The pawns are always White - on their first move the pawn players can therefore play either a3 or h3, protecting the initially en prise pawn.

The tipping point is five pawns, but beginners with the rook often continue to get it taken game after game and sometimes beat the pawns only when they are down to two.

I then introduce the Bishops and the Knight and mix up the pieces - sometimes up to RNB vs 8Ps.

At this point the relative strengths of the players starts to become evident and I adjust accordingly. A simple way is to have in mind a ladder: the stronger player on each board moves up and the weaker player moves down - with the aim of equilibrium. I try not to say the terms "up" or "down" (children soon realise who the weaker players are - there is no need to rub it in) - rather I just suggest that players A and B (ie, the winner on the lower board and the loser on the higher board) swap.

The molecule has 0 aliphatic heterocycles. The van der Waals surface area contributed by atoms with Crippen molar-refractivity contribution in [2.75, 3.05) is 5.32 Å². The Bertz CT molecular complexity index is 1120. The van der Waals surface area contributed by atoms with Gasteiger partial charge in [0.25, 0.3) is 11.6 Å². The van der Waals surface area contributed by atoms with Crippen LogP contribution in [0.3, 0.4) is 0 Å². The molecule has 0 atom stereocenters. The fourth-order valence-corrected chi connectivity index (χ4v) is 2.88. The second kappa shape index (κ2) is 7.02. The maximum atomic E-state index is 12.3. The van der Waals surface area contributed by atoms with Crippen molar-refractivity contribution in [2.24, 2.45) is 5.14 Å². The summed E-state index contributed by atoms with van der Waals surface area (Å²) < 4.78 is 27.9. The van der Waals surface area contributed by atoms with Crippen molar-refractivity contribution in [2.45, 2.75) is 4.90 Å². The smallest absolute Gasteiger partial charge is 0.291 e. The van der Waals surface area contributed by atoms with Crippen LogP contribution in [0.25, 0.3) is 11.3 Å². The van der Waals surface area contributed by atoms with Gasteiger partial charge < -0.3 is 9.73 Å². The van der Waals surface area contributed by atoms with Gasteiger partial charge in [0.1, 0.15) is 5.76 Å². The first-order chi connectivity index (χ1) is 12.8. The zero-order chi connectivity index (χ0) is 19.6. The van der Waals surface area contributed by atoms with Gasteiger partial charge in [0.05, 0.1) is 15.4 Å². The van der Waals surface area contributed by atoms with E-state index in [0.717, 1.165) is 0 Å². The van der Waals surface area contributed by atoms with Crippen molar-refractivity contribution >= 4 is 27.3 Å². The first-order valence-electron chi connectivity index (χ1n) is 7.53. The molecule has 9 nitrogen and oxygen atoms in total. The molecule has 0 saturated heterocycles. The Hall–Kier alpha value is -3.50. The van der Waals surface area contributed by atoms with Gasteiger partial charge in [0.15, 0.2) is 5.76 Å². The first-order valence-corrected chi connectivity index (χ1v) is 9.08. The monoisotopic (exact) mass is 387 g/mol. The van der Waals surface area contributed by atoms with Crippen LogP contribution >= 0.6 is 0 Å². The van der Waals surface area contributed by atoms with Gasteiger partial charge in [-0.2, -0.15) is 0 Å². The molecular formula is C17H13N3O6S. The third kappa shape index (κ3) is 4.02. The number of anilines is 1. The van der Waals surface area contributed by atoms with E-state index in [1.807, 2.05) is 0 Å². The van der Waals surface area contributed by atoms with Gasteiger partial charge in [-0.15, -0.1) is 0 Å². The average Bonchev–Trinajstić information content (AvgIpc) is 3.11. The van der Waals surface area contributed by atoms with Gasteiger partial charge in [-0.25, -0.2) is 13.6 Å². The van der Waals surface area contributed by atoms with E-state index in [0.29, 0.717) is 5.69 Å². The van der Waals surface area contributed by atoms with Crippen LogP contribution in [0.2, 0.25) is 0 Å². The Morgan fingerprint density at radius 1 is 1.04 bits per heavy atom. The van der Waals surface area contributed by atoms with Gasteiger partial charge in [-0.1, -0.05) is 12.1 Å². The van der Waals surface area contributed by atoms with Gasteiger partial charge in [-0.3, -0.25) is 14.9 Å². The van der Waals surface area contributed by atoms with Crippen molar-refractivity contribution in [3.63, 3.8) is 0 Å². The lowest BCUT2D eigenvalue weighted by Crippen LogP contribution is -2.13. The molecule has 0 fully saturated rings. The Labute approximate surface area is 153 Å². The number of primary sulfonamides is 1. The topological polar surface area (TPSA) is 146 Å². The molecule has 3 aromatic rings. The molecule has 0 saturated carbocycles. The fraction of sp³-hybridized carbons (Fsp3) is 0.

I do find that the Knights are the hardest to teach - and this was a surprise. This is probably since I have only recently started coaching. I did not realise how difficult it was to grasp this manoeuvre, which was second nature to me. I tried the various ways of describing the Kinght move, with varied levels of success. I am not sure I have an easy answer.

Teaching the Queen gives a great opportunity for the students to play me... and win. After they have played each other for a few times (winning pawns removing a pawn, etc, as above) I then do a simultaneous: my pawns against their queen. If I have more students than sets (I have eight sets and I take up to 16 students) they work in pairs. I have had one groups where I beat each student with eight pawns, but I have always lost against at least one student with only seven. It is a delight to see the feeling of achievement on the students' faces as they realise they have beaten me.